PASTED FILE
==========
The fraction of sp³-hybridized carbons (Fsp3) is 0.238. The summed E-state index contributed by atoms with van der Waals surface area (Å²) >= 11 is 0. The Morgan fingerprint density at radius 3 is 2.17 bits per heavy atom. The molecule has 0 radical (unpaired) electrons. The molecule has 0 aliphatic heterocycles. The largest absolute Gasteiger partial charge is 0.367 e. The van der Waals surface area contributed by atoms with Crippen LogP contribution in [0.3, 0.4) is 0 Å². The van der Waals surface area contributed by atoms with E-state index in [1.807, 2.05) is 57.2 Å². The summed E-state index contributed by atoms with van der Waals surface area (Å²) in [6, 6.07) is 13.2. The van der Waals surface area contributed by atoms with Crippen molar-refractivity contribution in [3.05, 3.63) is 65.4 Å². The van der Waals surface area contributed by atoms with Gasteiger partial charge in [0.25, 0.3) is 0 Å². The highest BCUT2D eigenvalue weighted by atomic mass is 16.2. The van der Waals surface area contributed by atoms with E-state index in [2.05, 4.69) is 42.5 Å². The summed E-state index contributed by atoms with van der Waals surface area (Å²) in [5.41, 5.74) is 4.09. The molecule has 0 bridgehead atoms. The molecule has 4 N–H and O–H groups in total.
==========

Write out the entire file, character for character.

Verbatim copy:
The fraction of sp³-hybridized carbons (Fsp3) is 0.238. The summed E-state index contributed by atoms with van der Waals surface area (Å²) >= 11 is 0. The Morgan fingerprint density at radius 3 is 2.17 bits per heavy atom. The molecule has 0 radical (unpaired) electrons. The molecule has 0 aliphatic heterocycles. The largest absolute Gasteiger partial charge is 0.367 e. The van der Waals surface area contributed by atoms with Crippen LogP contribution in [0.3, 0.4) is 0 Å². The van der Waals surface area contributed by atoms with E-state index in [1.807, 2.05) is 57.2 Å². The summed E-state index contributed by atoms with van der Waals surface area (Å²) in [6, 6.07) is 13.2. The van der Waals surface area contributed by atoms with Crippen molar-refractivity contribution in [3.05, 3.63) is 65.4 Å². The van der Waals surface area contributed by atoms with Gasteiger partial charge in [0.25, 0.3) is 0 Å². The highest BCUT2D eigenvalue weighted by atomic mass is 16.2. The van der Waals surface area contributed by atoms with E-state index in [2.05, 4.69) is 42.5 Å². The summed E-state index contributed by atoms with van der Waals surface area (Å²) in [5.41, 5.74) is 4.09. The molecule has 0 bridgehead atoms. The molecule has 4 N–H and O–H groups in total.